Effective the first quarter of 2013, our regulatory capital, risk-weighted assets and regulatory capital ratios have been calculated pursuant to the Capital Adequacy Requirement (CAR) Guideline released by the Office of the Superintendent of Financial Institutions (OSFI) in December 2012 to implement the Basel III Accord in Canada. When calculating the pro-forma impact of Basel III on our regulatory capital (including capital deductions and qualifying and grandfathered ineligible capital), risk-weighted assets and regulatory capital ratios in prior periods, we assumed that our interpretation of OSFI's draft implementation guideline of rules and amendments announced by the Basel Committee on Banking Supervision (BCBS), and our models used to assess those requirements, were consistent with the final requirements that would be promulgated by OSFI. We have not recalculated our pro-forma Basel III regulatory capital, risk-weighted assets or capital ratios based on the CAR Guideline and references to Basel III pro-forma items refer to these items as previously estimated.
Assumptions about the level of asset sales, expected asset sale prices, net funding cost, credit quality, risk of default and losses on default of the underlying assets of the structured investment vehicle were material factors we considered when establishing our expectations regarding the structured investment vehicle, including the adequacy of first-loss protection. Key assumptions included that assets will continue to be sold with a view to reducing the size of the structured investment vehicle, under various asset price scenarios, and that the level of default and losses will be consistent with the credit quality of the underlying assets and our current expectations regarding continuing difficult market conditions.
Assumptions about the level of default and losses on default were material factors we considered when establishing our expectations regarding the future performance of the transactions into which our credit protection vehicle has entered. Among the key assumptions were that the level of default and losses on default will be consistent with historical experience. Material factors that were taken into account when establishing our expectations regarding the future risk of credit losses in our credit protection vehicle and risk of loss to Bank of Montreal included industry diversification in the portfolio, initial credit quality by portfolio, the first-loss protection incorporated into the structure and the hedges into which Bank of Montreal has entered.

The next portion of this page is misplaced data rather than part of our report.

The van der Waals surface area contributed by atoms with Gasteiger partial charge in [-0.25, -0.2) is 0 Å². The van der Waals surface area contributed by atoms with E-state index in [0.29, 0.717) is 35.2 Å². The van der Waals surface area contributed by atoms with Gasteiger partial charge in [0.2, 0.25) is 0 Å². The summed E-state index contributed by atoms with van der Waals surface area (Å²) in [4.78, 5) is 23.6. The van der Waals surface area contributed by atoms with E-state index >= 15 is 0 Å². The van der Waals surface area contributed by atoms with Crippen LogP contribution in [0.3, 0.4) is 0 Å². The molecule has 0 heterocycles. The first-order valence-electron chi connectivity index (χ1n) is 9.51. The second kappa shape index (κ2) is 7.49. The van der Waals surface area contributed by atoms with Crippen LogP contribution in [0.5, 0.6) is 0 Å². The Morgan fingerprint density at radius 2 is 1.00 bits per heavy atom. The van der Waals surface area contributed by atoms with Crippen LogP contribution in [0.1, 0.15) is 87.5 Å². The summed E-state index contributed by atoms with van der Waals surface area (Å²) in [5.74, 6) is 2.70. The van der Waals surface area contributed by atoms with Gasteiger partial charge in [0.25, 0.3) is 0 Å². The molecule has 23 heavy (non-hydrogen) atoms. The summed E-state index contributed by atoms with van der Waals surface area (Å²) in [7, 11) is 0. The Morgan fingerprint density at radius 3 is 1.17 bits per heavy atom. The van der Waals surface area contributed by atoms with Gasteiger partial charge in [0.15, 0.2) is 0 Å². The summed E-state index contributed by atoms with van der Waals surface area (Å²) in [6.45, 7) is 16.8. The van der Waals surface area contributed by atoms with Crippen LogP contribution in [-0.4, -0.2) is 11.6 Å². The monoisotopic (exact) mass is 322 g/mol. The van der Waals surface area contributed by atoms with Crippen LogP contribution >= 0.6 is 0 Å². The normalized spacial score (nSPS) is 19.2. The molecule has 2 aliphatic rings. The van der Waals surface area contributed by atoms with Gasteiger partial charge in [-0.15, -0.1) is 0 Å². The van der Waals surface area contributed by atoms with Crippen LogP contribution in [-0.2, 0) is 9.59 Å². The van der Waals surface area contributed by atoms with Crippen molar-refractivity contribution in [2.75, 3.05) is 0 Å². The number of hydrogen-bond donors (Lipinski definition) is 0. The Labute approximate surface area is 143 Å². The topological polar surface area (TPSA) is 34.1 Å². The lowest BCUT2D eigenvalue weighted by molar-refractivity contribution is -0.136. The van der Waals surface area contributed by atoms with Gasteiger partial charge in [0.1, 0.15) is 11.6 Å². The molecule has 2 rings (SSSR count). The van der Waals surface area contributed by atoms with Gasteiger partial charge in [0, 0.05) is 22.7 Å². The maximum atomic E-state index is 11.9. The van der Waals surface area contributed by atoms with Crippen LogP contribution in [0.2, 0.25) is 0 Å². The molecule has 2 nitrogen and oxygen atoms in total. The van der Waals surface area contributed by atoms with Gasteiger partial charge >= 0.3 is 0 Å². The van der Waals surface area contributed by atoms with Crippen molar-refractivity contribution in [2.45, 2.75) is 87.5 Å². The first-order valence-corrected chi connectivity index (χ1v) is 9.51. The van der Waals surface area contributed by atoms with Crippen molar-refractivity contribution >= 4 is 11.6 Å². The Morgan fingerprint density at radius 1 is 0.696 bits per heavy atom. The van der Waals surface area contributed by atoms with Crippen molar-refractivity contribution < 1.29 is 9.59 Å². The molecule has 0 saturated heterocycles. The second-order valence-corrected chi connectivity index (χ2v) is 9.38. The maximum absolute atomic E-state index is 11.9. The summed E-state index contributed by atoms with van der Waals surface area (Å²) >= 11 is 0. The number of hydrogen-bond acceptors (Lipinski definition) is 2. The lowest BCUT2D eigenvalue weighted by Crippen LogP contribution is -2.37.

Assumptions about the performance of the Canadian and U.S. economies, as well as overall market conditions and their combined effect on our business, are material factors we consider when determining our strategic priorities, objectives and expectations for our business. In determining our expectations for economic growth, both broadly and in the financial services sector, we primarily consider historical economic data provided by the Canadian and U.S. governments and their agencies. See the Economic Review and Outlook section of this interim MD&A.
Economic Review and Outlook
The Canadian economy continues to grow modestly, held back by a strong currency, slowing household credit and fiscal policy restraint. Tighter mortgage rules have restrained activity in the housing market, while weak global demand is holding back exports. Although consumer spending and housing activity are expected to grow modestly in 2013, exports should improve as U.S. demand picks up. Business investment is expected to remain healthy, given low commercial real estate vacancy rates and ongoing development of natural resources. Strength in business loan growth should partly offset a slowing in consumer loans and residential mortgages. GDP growth is expected to increase from 1.6% in 2013 to 2.3% in 2014. The unemployment rate is projected to fall to 6.7% in 2014, below the average of the past decade. The Canadian dollar is expected to trade near parity with the U.S. dollar, supported by interest rates that are higher in Canada than in the U.S. The strong currency, together with continued low inflation, should encourage the central bank to keep overnight lending rates at 1% well into next year.
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